Google has finally started rolling out the beta of Magic Compose, its new Messages feature that uses AI to help you write text messages. However, as stated by android policethe feature comes with a pretty big caveat: it will send up to “20 past messages” to Google’s servers to generate suggestions – even if you’re using RCS with end-to-end encryption (E2EE).
Google outlines these terms on its Magic Compose support page, noting that it will send these messages, along with all included emojis, comments, and URLs, to its servers to help its AI formulate an appropriate response. The company adds that it will not send messages with attachments, voice messages and images, but notes that “image captions and voice transcripts can be sent.”
Google first rolled out E2EE in the app in 2020 and made it available for group chats late last year. If you enable the feature, third parties – not even Google – will be able to see your posts. While using Magic Compose with E2EE shall sends your messages to Google’s servers, the company claims it still can’t read them.
Google spokesperson Justin Rende further clarified The edge that “conversation data used by Magic Compose is not retained” and that “suggested response outputs are not retained after they have been provided to the user.” Once you disable Magic Compose, Google will stop sending your messages to its servers.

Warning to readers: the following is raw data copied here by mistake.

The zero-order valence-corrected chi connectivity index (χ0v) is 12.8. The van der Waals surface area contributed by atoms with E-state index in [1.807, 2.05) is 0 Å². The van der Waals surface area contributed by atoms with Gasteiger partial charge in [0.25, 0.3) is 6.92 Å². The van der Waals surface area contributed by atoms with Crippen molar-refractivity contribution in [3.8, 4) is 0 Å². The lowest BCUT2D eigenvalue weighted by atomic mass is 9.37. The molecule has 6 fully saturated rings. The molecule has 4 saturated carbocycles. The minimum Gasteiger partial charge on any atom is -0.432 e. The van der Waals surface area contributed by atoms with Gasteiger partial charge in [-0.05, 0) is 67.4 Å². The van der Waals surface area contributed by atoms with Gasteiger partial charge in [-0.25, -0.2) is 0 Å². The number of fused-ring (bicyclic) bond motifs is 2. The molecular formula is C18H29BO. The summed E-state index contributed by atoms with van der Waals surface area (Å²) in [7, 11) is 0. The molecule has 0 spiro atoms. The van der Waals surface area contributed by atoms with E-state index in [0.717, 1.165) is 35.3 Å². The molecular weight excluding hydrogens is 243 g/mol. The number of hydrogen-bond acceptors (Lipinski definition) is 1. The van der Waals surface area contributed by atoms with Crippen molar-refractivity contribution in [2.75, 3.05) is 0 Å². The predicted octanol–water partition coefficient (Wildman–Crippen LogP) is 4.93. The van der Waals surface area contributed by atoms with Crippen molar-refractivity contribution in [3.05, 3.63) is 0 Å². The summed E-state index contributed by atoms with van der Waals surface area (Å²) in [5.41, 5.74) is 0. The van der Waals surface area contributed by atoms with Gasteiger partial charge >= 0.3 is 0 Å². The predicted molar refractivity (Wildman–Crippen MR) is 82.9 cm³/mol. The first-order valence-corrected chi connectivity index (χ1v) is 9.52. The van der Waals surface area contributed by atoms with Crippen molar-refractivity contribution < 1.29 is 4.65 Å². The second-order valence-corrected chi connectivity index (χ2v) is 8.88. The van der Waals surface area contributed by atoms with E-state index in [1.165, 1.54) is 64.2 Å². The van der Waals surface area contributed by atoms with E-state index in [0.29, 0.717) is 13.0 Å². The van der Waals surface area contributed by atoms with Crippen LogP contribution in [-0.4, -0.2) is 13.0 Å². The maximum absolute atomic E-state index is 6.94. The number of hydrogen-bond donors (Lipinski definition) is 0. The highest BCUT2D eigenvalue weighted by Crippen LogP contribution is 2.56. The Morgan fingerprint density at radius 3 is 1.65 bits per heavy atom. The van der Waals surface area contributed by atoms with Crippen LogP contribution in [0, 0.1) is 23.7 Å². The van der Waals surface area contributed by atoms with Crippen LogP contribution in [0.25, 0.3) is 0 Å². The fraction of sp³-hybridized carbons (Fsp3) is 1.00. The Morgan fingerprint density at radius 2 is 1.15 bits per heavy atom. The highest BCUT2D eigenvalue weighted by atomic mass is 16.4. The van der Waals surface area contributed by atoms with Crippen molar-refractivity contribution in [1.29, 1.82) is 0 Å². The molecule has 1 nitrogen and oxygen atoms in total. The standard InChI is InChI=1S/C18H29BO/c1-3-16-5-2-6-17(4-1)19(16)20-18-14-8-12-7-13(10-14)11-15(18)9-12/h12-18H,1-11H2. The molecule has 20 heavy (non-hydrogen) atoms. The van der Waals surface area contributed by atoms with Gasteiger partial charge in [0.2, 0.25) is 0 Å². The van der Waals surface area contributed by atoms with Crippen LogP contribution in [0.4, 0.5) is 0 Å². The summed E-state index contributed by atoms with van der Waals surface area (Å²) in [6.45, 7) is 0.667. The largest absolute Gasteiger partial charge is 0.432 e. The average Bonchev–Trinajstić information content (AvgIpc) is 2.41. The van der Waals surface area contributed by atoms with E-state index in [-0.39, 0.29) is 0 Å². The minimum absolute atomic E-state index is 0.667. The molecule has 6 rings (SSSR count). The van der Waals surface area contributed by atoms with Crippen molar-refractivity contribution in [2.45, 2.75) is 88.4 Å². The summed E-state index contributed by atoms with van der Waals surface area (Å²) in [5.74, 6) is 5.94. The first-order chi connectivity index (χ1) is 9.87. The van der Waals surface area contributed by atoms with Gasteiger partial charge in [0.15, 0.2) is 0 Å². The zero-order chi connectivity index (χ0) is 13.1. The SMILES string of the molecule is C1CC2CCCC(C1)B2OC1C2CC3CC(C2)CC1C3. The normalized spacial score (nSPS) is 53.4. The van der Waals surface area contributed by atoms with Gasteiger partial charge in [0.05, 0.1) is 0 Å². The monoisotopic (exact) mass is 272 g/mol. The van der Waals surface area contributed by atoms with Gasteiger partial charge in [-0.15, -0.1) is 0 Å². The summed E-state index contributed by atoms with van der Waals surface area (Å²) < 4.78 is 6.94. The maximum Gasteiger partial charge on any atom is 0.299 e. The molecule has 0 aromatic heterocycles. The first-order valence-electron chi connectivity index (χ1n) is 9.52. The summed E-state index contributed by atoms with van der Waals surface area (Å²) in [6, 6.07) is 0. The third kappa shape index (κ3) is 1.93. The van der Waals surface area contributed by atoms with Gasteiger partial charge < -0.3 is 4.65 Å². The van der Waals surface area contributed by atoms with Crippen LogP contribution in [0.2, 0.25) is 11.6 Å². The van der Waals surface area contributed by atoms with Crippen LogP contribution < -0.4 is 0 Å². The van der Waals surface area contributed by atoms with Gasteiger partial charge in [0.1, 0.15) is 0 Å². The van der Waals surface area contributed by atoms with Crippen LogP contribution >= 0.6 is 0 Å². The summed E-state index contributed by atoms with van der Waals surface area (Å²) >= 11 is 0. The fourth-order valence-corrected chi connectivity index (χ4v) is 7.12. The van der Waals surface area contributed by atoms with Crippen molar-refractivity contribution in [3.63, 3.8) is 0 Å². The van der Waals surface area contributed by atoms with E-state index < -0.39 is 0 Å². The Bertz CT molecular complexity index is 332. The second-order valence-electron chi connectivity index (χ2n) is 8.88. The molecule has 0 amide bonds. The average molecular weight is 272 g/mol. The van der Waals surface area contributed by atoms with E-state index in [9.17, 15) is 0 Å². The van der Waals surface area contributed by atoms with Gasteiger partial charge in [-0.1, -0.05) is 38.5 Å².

If you have access to the feature, you’ll see a chat bubble next to the app’s message composer. From there, you can choose a suggested answer and then proceed to rewrite the text using different preset styles, such as “chill,” “enthusiastic,” or “Shakespeare.” The feature only appears to be available with RCS messaging for now, and there’s no word on when it might support SMS/MMS.
Microsoft has also rolled out a similar feature in its keyboard app, SwiftKey. Allows you to select the Bing icon in the app’s toolbar to compose text messages and emails, and change the tone, format, and length of the suggested messages.